• Secure your back door and gate: Most home burglaries occur when no one is at home. Burglars often enter through the less-visible back door. You can discourage burglars by putting a lock on your back gate, ensuring that your back door has a deadbolt lock and making sure that your back fence, trees or shrubs do not obscure the view of your home. Locks and visibility of entrances are your best defense against crime.
  • Secure your garage: Garages are a great convenience, but they also offer the opportunity for theft and a place to hide. Make your garage safer by installing good lighting at the back and over any side entrances, and secure stored property with a strong lock. An automatic garage door opener makes coming home safer, and light- or motion-sensitive lighting devices ensure that when you leave or come home, you won’t be in the dark.
  • Light your alley and back yard: Deny criminals the cover of darkness by adding to your alley light. Make sure that all City-installed lights are working and report bulbs that are out or other problems immediately. You can enhance your security and shed light on suspicious activity by adding lights to your garage, back fence and yard, and passages between your building or garage and those of your neighbors. For maximum efficiency, consider using light- or motion-sensitive lighting.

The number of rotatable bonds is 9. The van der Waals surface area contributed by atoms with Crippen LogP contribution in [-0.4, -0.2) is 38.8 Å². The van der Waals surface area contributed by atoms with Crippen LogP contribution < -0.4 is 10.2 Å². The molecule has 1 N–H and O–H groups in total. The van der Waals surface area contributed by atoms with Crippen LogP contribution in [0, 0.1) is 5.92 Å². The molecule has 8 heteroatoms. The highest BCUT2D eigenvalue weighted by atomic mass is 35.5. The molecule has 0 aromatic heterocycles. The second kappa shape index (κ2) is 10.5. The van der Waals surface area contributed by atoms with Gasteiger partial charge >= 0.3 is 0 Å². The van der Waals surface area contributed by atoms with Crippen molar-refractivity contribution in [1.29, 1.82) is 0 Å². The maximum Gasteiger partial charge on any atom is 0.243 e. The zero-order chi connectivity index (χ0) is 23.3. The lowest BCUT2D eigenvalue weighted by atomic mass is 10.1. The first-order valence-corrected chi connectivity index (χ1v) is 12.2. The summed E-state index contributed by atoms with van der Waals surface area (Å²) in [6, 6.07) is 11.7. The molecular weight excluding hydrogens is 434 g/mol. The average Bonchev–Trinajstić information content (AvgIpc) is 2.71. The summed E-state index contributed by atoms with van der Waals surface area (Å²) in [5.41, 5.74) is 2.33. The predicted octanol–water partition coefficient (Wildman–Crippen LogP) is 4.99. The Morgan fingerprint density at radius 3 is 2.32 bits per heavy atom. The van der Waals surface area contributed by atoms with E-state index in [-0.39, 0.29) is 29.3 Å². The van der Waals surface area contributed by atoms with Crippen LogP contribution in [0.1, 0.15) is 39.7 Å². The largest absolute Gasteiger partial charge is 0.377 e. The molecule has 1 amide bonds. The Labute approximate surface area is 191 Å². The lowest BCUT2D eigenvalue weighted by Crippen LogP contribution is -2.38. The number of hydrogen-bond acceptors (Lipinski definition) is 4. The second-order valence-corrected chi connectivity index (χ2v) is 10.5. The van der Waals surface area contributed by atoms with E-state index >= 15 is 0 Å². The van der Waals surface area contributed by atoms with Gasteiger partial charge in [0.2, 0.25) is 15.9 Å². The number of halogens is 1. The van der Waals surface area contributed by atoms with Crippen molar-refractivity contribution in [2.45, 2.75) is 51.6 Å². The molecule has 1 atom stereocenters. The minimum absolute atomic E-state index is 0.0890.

• Place your address in the back of your property: If a crime is committed in the back of your property or if a criminal uses your property as an access to an alley, the police may not be able to identify the correct location unless your address is visible. The same is true in cases of fire or medical emergencies. The ability to find the right location quickly can make a difference. You should have your address permanently marked on the back of your property — on the gate, the fence, or the garage. Don’t rely on numbers on your garbage cans or other movable objects. While it makes it easy for you to find them, there is no guarantee they will always be in the right place.
  • Don’t use alleys as alternatives to streets: You should not use alleys as shortcuts, especially when alone and at night. Always use the more heavily traveled streets and sidewalks. While some alleys might seem more convenient, don’t take the chance of making yourself a victim of crime.
  • Keep your alley clean: Accumulated trash is not only a health and fire hazard, but can also send the signal to residents and criminals that no-one cares about the neighborhood. Keep your trash in the provided containers; dispose of flammable materials correctly; recycle paper, cans, bottles and plastic through the City’s recycling programs; notify your ward superintendent when there are large items or excessive trash that need immediate removal.